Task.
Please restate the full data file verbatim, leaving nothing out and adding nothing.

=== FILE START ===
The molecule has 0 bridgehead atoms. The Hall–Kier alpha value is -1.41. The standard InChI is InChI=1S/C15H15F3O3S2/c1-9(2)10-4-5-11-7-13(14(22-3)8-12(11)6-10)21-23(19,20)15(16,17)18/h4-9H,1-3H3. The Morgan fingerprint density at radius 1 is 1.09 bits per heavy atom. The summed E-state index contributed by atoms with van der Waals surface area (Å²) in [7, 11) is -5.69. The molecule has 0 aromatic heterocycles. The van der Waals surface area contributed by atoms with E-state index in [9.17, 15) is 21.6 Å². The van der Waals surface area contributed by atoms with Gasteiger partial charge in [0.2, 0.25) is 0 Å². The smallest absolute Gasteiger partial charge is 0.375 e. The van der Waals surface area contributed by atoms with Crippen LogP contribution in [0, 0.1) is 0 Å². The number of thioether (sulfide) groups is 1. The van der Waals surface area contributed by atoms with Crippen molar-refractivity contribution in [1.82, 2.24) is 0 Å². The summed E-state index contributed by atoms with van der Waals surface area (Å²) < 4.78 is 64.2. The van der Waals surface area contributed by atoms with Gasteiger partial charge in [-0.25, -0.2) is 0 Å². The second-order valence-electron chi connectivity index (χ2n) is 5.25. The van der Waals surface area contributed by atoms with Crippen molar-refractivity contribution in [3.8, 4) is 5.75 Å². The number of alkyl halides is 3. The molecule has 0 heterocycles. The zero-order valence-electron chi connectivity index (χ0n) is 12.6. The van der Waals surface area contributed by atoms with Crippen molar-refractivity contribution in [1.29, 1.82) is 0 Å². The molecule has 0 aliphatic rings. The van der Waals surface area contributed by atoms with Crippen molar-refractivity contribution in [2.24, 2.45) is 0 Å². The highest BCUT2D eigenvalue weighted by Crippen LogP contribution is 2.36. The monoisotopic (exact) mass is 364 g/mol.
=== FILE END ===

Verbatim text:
The molecule has 0 bridgehead atoms. The Hall–Kier alpha value is -1.41. The standard InChI is InChI=1S/C15H15F3O3S2/c1-9(2)10-4-5-11-7-13(14(22-3)8-12(11)6-10)21-23(19,20)15(16,17)18/h4-9H,1-3H3. The Morgan fingerprint density at radius 1 is 1.09 bits per heavy atom. The summed E-state index contributed by atoms with van der Waals surface area (Å²) in [7, 11) is -5.69. The molecule has 0 aromatic heterocycles. The van der Waals surface area contributed by atoms with E-state index in [9.17, 15) is 21.6 Å². The van der Waals surface area contributed by atoms with Gasteiger partial charge in [0.2, 0.25) is 0 Å². The smallest absolute Gasteiger partial charge is 0.375 e. The van der Waals surface area contributed by atoms with Crippen LogP contribution in [0, 0.1) is 0 Å². The number of thioether (sulfide) groups is 1. The van der Waals surface area contributed by atoms with Crippen molar-refractivity contribution in [1.82, 2.24) is 0 Å². The summed E-state index contributed by atoms with van der Waals surface area (Å²) < 4.78 is 64.2. The van der Waals surface area contributed by atoms with Gasteiger partial charge in [-0.25, -0.2) is 0 Å². The second-order valence-electron chi connectivity index (χ2n) is 5.25. The van der Waals surface area contributed by atoms with Crippen molar-refractivity contribution in [3.8, 4) is 5.75 Å². The number of alkyl halides is 3. The molecule has 0 heterocycles. The zero-order valence-electron chi connectivity index (χ0n) is 12.6. The van der Waals surface area contributed by atoms with Crippen molar-refractivity contribution in [1.29, 1.82) is 0 Å². The molecule has 0 aliphatic rings. The van der Waals surface area contributed by atoms with Crippen molar-refractivity contribution in [2.24, 2.45) is 0 Å². The highest BCUT2D eigenvalue weighted by Crippen LogP contribution is 2.36. The monoisotopic (exact) mass is 364 g/mol.